The rights are estimated to be worth more than 1.37 billion won, and the auction is set to close on the 23rd of July. The sale is being handled by the Kaesong Industrial District Management Committee. The committee is handling the sale in accordance with the rules set forth on May 10 by the KIC real estate management office. These rules established a seven-member committee of lawyers and other specialists to handle the auction and sale of real estate within the industrial complex.

After the sinking of the ROK warship Cheonan, Seoul authorized more flexible management of South Korean workers in the KIC in order to help companies avoid financial losses in the complex. The government also increased the amount of the inter-Korean cooperation fund from 50 trillion to 60 trillion won in order to ease financial concerns of South Korean companies operating joint ventures, and announced that loans to 183 companies involved in processing-on-commission, as well as 530 other trading companies, would be made at 2 percent.

This move by the government highlights the fact that South Korean companies in the KIC continue to tread on rocky financial footing, despite the announcement by the Ministry of Unification that emergency management stability funds would be made available.

Following the sinking of the Cheonan, the number of South Korea workers in the KIC on any given weekday was reduced from more than 1000 to around 500, and this has caused companies to produce less, have higher costs, and see lower buyer interest. While Seoul tries to keep the industrial complex open, it is also looking into the laws on the Mount Keumgang tourism project, seeking ways to aggressively assist companies involved in the joint scheme.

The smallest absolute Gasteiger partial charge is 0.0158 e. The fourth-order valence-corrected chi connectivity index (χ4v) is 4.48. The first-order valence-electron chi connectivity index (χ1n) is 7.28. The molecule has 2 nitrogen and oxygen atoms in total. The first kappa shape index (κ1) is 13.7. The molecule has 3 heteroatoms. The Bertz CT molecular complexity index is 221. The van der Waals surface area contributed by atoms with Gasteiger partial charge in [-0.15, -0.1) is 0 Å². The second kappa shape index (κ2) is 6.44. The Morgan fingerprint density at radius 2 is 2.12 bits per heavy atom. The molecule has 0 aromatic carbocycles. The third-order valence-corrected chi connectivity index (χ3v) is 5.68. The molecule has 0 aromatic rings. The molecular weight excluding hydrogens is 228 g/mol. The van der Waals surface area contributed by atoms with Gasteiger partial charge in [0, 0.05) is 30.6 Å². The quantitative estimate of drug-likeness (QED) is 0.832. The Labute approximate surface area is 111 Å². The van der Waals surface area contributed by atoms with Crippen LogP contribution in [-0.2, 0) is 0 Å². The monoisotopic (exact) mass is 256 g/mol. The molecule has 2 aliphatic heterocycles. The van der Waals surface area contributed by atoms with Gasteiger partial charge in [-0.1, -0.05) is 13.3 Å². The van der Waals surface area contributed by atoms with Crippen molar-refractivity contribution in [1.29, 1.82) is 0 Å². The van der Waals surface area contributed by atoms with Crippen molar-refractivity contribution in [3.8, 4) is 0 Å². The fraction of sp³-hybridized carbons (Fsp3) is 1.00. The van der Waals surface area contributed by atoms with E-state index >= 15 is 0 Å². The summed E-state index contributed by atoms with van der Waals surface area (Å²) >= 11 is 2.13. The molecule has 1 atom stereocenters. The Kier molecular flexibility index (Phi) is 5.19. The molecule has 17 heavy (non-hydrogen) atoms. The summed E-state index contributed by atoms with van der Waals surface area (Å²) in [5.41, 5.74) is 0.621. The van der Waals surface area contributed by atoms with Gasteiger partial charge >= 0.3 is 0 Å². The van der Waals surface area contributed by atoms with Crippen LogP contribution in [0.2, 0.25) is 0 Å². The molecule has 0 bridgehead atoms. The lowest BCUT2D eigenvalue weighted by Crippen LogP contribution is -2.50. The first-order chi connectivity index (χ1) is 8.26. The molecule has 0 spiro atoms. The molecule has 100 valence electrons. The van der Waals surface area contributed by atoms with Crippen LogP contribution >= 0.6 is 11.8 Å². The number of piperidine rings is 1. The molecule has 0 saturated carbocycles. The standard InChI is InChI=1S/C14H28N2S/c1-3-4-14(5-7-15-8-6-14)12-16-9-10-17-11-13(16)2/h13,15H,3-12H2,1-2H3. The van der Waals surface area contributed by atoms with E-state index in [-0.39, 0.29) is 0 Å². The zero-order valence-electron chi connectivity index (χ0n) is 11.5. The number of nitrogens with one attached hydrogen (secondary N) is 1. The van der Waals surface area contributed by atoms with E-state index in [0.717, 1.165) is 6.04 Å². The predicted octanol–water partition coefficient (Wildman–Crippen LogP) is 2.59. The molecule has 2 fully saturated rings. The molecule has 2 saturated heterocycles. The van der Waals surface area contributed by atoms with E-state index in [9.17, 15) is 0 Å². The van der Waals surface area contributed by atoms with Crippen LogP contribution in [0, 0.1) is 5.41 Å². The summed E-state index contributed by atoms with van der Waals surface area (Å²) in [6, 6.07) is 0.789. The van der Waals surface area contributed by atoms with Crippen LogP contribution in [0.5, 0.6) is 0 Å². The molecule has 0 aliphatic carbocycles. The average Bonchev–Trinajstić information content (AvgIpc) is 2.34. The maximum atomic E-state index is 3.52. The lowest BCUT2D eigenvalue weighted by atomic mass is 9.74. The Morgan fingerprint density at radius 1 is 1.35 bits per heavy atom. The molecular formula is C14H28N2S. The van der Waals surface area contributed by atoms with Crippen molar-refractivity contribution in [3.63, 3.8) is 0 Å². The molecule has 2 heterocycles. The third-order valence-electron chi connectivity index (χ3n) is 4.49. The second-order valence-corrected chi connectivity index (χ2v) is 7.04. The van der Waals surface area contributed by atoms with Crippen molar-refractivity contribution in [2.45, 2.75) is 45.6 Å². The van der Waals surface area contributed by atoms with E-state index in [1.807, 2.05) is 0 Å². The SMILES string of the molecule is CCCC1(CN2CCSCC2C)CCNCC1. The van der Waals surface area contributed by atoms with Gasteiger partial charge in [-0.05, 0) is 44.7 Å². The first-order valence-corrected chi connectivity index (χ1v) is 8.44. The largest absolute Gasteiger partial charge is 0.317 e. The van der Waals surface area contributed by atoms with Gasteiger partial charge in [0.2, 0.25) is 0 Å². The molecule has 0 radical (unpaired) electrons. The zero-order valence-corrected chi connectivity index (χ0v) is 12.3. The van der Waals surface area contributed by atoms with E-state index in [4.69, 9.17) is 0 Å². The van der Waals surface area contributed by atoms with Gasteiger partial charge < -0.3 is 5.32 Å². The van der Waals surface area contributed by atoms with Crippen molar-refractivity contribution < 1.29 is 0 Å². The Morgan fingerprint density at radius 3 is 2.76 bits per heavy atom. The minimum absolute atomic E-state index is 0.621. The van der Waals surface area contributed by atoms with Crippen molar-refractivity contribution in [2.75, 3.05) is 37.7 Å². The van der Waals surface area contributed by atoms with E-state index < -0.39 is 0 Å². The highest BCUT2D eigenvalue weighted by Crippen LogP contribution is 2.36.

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DPRK continues to supply new laborers to KIC

Thursday, July 16th, 2009

Institute for Far Eastern Studies (IFES)
NK Brief No. 09-7-15-1
7/15/2009

Despite the fact that inter-Korean relations continue to be stalled, North Korea authorities reportedly provided approximately 1,300 new workers in June for businesses entering the Kaesong Industrial Complex (KIC). Despite the fact that there has been no progress in inter-Korean working-level talks between authorities involved in the KIC, the North is continuing to provide a labor force for South Korean businesses in the complex.

An official from the Kaesong Industrial District Management Committee verified that “approximately 1,300 new laborers were supplied last month,” and that “there are some young workers, as well, but the majority are 30 to 40-year-old women.” The official also explained, “the number of laborers was reduced slightly at the beginning of the year; while [their number] was insufficient, laborers continue to come…up until June of this year, while the number fluctuated, an average of around 700 per month [were provided].” Last year, the number of new workers each month was around 1,000.

New workers continue to be provided to the KIC, but there has also been a sharp increase in the number of workers quitting or being removed from their positions. At the end of June, there were 40,255 North Korean laborers; the overall number of workers provided by the North has only increased by 1,324 since the end of last year.